in·​den·​ture | \ in-ˈden-chər How to pronounce indenture (audio) \

Definition of indenture

 (Entry 1 of 2)

1a(1) : a document or a section of a document that is indented
(2) : a formal or official document usually executed in two or more copies
(3) : a contract binding one person to work for another for a given period of time often used in plural
b : a formal certificate (such as an inventory or voucher) prepared for purposes of control
c : a document stating the terms under which a security (such as a bond) is issued


indentured; indenturing\ in-​ˈden-​ch(ə-​)riŋ How to pronounce indenture (audio) \

Definition of indenture (Entry 2 of 2)

transitive verb

: to bind (someone, such as an apprentice) by or as if by indentures

Examples of indenture in a Sentence

Noun the dropped hammer left an indenture in the floor made a small indenture to mark the spot where the plank was to be sawed
Recent Examples on the Web: Noun Although most terms of indenture lasted for as long as seven years, de Sousa earned his freedom in 1638 by learning to be a fur trader and a sailor. Kevin Dayhoff,, 11 June 2021 Chatterton was accused of plagiarism and soon lost his indenture. Thomas Chatterton Williams, Harper's Magazine, 25 May 2021 Possibly the most glaring effect of Haskell’s absence lies in Inej’s indenture. Devon Maloney, Vulture, 23 Apr. 2021 In this new version, Kaz is personally paying off her indenture in installments, meaning that she’s technically still owned by Tante Heleen, the madam of the Menagerie. Devon Maloney, Vulture, 23 Apr. 2021 People who are held at the Menagerie are forced to get a tattoo of a peacock feather, which Inej scrapes off the moment Kaz pays off Heleen to end her indenture, thereby freeing her. Angie Orellana Hernandez, Los Angeles Times, 23 Apr. 2021 The exhibit also displays the indenture of the Native woman Alice Sachemus to the Otis family., 9 Apr. 2021 And that is the way in which the European Union indentures British liberty and democracy. Kevin D. Williamson, National Review, 29 Oct. 2019 Aurelius and the trustee, U.S. Bank National Association, say the deal constituted a sale and leaseback transaction, which was prohibited by the indenture on the notes. Washington Post, 16 Feb. 2019 Recent Examples on the Web: Verb On their land, the colonists built plantations, fortified them, and brought in enslaved Africans and indentured Europeans to produce tobacco for the emerging world market and to defend the territory militarily. Olúfẹ́mi Táíwò, The New Republic, 3 Apr. 2020 He's indentured to a bunch of redneck fur trappers, scouring the ground for anything edible. Bill Goodykoontz, azcentral, 11 Mar. 2020 Oil could change Guyana as radically as did sugar, which brought African slaves in the 18th century and indentured labourers from India in the 19th. The Economist, 27 Feb. 2020 The clause should be read, Sumner held, as referring to apprentices, convicts, and indentured servants. Timothy Sandefur, National Review, 12 Sep. 2019 During the next two centuries, New England Indians also suffered indentured servitude, convict labor, and debt peonage, which often resulted in the enslavement of the debtor’s children. Philip Deloria, The New Yorker, 18 Nov. 2019 Her grandparents were indentured servants who worked six days a week, 16-hours a day on sugar plantations. Ray Mark Rinaldi, The Know, 26 Oct. 2019 For this reason, some commentators have likened the H-1B program to indentured servitude. Noah Smith, The Denver Post, 22 Oct. 2019 Along the way, they are held captive by a mad farmer who treats them as quasi family and indentured servants, visit homeless camps and meet train-hopping hobos. Oline Cogdill,, 16 Sep. 2019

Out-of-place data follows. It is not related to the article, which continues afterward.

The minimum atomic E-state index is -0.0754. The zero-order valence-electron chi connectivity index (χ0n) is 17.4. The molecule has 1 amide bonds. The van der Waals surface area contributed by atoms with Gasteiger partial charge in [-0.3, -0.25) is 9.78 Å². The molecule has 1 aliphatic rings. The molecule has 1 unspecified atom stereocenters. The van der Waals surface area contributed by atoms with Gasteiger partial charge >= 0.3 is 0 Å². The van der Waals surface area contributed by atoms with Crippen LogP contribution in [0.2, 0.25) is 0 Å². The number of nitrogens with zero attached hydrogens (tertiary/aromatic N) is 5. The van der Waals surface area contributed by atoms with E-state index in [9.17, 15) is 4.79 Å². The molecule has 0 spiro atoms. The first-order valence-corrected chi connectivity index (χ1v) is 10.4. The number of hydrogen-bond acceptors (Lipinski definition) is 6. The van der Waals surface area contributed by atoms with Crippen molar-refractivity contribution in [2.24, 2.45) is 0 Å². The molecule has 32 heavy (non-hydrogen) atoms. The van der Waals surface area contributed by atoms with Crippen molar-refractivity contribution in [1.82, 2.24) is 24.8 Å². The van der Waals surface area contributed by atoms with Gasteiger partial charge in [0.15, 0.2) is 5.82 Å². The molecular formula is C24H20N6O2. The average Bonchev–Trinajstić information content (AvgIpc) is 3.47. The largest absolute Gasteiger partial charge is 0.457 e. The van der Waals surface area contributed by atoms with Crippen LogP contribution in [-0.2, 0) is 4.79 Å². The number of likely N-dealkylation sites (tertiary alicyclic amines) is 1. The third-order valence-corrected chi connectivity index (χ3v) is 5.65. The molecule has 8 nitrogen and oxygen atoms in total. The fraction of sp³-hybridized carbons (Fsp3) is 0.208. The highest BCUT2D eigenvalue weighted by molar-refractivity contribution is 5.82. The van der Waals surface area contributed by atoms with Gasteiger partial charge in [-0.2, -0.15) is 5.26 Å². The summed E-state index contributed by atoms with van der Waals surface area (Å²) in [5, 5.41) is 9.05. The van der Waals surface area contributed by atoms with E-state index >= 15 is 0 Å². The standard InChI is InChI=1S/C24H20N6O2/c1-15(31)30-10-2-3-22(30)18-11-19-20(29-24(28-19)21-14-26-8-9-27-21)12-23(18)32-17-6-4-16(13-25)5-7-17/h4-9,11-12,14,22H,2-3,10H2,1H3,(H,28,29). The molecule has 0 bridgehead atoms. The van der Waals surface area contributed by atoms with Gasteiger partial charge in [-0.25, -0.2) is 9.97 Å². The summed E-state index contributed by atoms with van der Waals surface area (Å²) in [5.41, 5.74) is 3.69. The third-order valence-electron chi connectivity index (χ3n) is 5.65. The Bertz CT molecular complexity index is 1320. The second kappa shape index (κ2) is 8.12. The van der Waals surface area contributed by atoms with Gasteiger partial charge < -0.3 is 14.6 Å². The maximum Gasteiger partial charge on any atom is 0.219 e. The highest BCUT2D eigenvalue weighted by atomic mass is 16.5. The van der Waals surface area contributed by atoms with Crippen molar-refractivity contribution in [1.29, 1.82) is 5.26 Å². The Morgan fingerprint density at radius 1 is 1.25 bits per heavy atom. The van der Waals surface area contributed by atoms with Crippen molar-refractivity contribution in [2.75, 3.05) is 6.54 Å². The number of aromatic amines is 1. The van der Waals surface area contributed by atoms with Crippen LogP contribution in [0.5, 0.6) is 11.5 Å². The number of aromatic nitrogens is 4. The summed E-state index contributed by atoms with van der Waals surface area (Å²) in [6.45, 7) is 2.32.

These example sentences are selected automatically from various online news sources to reflect current usage of the word 'indenture.' Views expressed in the examples do not represent the opinion of Merriam-Webster or its editors. Send us feedback.

See More

First Known Use of indenture


14th century, in the meaning defined at sense 1a(1)


1676, in the meaning defined above

History and Etymology for indenture


Middle English endenture, from Anglo-French, from endenter

Learn More About indenture

Time Traveler for indenture

Time Traveler

The first known use of indenture was in the 14th century

See more words from the same century

Dictionary Entries Near indenture




See More Nearby Entries 

Statistics for indenture

Cite this Entry

“Indenture.” Dictionary, Merriam-Webster, Accessed 22 Jan. 2022.

Style: MLA
MLACheck Mark Icon ChicagoCheck Mark Icon APACheck Mark Icon Merriam-WebsterCheck Mark Icon

More Definitions for indenture


in·​den·​ture | \ in-ˈden-chər How to pronounce indenture (audio) \

Legal Definition of indenture

1 : a document stating the terms under which a security (as a debenture or other bond) is issued specifically, in bankruptcy law : a document (as a mortgage or deed of trust) under which there is outstanding security constituting a claim against a debtor, a claim secured by a lien on any of the debtor's property, or an equity security of the debtor
2 : a deed or other document to which two or more parties (as both grantor and grantee) are bound

History and Etymology for indenture

Old French endenture an indented document, from endenter to indent (divide a document into sections with irregular edges that can be matched for authentication), from en- thoroughly + dent tooth

More from Merriam-Webster on indenture

Nglish: Translation of indenture for Spanish Speakers


Test Your Vocabulary

Name that Thing: Flower Edition

How Strong Is Your Vocabulary?

Test your vocabulary with our 10-question quiz!

Universal Daily Crossword

A daily challenge for crossword fanatics.

Love words? Need even more definitions?

Subscribe to America's largest dictionary and get thousands more definitions and advanced search—ad free!